13. How far "in the future" are you thinking of this upgrade?
  14. Bowdens still require levers. Those could indeed be shorter and anywhere on the action board, but are still required. In fact, I was contemplating such solution to add Abs to my box. Bowdens also have to come out somewhere, where there’s no reed in the way. This indeed would be easier with levers that are detached from buttons, so can have posts anywhere. BUT the biggest limitation of bowdens is curvature - too tight and it doesn’t work or require springs set much harder than it is typical for concertinas. So they are only usable for outmost buttons and still require careful positioning of reeds. For the same reason however, they are perfect to add all enharmonic duplicates to a large enough box. I regret not inventing this solution before I designed my fretwork, because I would add all Abs for existing G# and maybe even Dbs, as my handle design makes those reachable. I’m currently occupied with designing a small, 46-50b, 3D printed box, but after that I’m tempted to make the largest box I can, that is one that has the entire available range of DIX reeds in it, from A1 to g6. With the size required to fit all those layered bass chambers, bowdens for all black keys in both enharmonic equivalents should be possible.
  15. I wasn’t expecting to hear Claudio Constantini here. Just yesterday, while shooting my cover photo I was listening to his Bach renditions. One of ma favourite Bandoneonists.
  16. Just reposting this here, for completeness sake of this thread.
  17. Last year I wasn't ready to participate. This year I'm still not really ready as well, but hey, you only live once So here are my offerings. Those are first recordings made with my big box and first recordings after my 4 year break and re-learning everything pretty much from scratch. Playing concertinas is not like riding a bike at all The first one is a great tune I fell love in after listening to the performance of Luis Villegas on Bandoneon. It sqeezes nearly entire range out of my big box, and more (there is only E6 left out on the high end and my box is short of D2 on the low end). The second one is old but gold Roslin Castle, played as low as possible. However, despite my best efforts this recording doesn't do justice to those bass notes. Both recordings are ways from being perfect, both on my side and technical side, but I hope you'll enjoy them anyway
  18. The process of French Polish I was taught goes like this: - first you prime with undiluted solution, wait 24hrs, lightly sand with fine grade steel wool and then rub filler into the pores with another coat of undiluted shellac and sand again - you then proceed to put on layers of gradually thinner dilution, starting with half up to 1/8 or even 1/16 for the last few - oil is there to ensure no friction of your pad. You add only a tiny amount to later layers, but since it is pure lineseed oil it will harden along with resin. Since concertinas are so small, it is not really needed, because you’ll still have a fresh load on your pad at the end of the current layer. You basically make one or two quick swipes and then wait for the layer to solidify for an hour or two. Final coat thickness is too low to even out pores, so no, even 30 layers is not enough to ensure glossy finish without filler. If however a satin finish is the goal, it is way faster and simpler to apply shellac with flat, soft brush.
  19. My personal experience is that concertina dB measured at 1m, exceeding 90dB hurt my ears. I think this is mostly about the energy caried by higher partials, because higher reeds hurt more and bass reeds don’t hurt no matter the meter readout. The box I made had very open fretwork originally and had to be baffled with carefully designed irregular baffle to cut those partialls. I first cut those and then continued with refinement of the baffle and then corrected padhole diameter to lower and even out the perceived loudness (perceived loudness differs greatly from measured loudness, so low reeds measure at different dB levels than high reeds).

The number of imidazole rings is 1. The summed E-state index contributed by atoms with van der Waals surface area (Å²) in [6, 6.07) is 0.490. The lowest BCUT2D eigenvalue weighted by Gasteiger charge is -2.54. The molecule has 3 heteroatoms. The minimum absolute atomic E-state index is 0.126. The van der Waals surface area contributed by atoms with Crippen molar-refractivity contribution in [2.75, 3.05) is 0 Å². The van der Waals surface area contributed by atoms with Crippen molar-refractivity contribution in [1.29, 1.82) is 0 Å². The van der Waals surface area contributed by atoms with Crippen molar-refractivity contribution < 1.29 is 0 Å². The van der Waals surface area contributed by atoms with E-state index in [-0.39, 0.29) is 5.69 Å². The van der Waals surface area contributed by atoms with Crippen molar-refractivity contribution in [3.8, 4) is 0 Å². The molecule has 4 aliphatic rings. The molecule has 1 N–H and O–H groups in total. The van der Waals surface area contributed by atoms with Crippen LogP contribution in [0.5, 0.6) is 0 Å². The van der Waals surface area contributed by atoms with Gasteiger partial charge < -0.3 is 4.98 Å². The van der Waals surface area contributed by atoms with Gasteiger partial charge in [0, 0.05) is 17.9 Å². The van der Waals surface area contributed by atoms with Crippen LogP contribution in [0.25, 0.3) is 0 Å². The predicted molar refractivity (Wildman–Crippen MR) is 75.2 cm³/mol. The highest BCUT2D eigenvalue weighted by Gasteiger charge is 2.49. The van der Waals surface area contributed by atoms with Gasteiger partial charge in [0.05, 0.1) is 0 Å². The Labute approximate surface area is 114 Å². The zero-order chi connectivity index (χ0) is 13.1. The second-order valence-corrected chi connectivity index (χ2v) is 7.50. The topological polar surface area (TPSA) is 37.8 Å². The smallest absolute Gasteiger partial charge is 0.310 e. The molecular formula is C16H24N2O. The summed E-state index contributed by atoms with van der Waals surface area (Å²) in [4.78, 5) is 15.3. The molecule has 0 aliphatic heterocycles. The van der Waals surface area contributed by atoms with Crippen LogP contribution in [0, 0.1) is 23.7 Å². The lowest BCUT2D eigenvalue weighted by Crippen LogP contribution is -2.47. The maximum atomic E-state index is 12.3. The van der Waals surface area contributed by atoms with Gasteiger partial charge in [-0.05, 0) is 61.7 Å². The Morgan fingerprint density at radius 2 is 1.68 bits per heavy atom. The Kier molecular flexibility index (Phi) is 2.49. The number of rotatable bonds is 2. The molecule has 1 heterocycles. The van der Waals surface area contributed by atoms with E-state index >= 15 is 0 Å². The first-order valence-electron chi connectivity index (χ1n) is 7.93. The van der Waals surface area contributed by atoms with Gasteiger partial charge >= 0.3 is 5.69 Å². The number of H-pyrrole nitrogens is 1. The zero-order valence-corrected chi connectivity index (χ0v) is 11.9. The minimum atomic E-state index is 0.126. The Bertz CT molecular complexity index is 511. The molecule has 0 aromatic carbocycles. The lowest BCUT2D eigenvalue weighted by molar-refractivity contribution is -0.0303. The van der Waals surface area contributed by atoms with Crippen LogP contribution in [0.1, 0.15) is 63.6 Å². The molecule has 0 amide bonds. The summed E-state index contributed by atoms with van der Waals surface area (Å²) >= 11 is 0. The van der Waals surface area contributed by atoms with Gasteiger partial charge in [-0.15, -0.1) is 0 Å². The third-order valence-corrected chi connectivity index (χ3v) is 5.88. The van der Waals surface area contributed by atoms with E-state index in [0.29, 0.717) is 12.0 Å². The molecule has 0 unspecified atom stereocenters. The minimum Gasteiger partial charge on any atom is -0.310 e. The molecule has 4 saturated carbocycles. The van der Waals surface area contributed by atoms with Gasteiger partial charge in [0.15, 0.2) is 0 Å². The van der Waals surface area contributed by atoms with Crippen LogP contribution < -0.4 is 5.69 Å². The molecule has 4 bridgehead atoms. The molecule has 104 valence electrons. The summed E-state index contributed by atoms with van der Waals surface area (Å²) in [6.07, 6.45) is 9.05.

20. You can see my custom handle design here. I give a detailed breakdown of how it works in a next post and you can see it in action a page earlier. The reason I made it, is because I wanted to play chord rhythms everywhere on the keyboard and minor chords on a Hayden force the hand into position that makes playing steady rhythms with a hand strap difficult, especially with fingers as long as mine. Is it necessary? Well, no, Bandoneon players play with stock handstraps on 71 button instruments. Is it helpful? Yes, certainly. There is also another reason people swap traditional handles on even small concertinas. Many people have problems with their wrists and traditional handles forces the hand into position that exacerbate the problem.
  21. Concertinas are loud. Very loud, which is then amplified by playing inside small rooms. I had to cover my CC Elise's "fretwork" with EVA foam inserts to stop my ears hurting after just a couple of tunes into practice session, because it peaked at >100dB, with >90dB being the norm. When creating my current box I designed it so it has ~70dB at typical pressure. What you can do, is install EVA foam baffle under the fretwork. You only need a thin line (around 1mm) of opening around the perimeter of the baffle for reeds to get enough air. If you don't want to modify your concertina from the inside, you can simply tack a cutout from the foam for practice sessions from the outside. It will not be pretty, but it will work if it is near airtight. Other than that, you can play outside. Concertinas project the sound sideways, away from the player. Playing outside, away from solid walls, no sound bounces back to you.
  22. You are very right of course. I just wanted to comment on my "mechanical immobilization device" here - only the tip of the thumb is immobilised completely, the rest of the thumb movement is restricted to a single plane, and the rest of the hand has more freedom, than on an English with pinky rest. I don't know any technique, neither fingering nor bellows, that is impaired by this "device".
  23. …and to complete melody as well. This is the second biggest annoyance with to few buttons - when you play a steady rhythm on the LH but must interrupt it or grow new fingers for those few odd melody notes that go below C4… One of the tunes I play is „Two guitars”, where melody line goes up to D6 and down to A3. Same with the „Riverside” mentioned above, down to A3… Or another tune, „Last Waltz” from Oldboy movie, where on 46b I’m missing just a single Eb4 on the RH. I can dive in on the LH for those, but at the expense of accompaniment fluidity. With my desired repertoire there is simply no such thing as „too many buttons”. And a word about getting lost - this is where my rigid thumb „thimble” and antler handling system beats both handstrap and thumbstrap/wrist strap solutions - it has no play, what you feel on your palm, together with the angles in the thumb give you absolute positioning. I’m only having some troubles with a single, really long jump from Eb to G#, everything else is precise enough.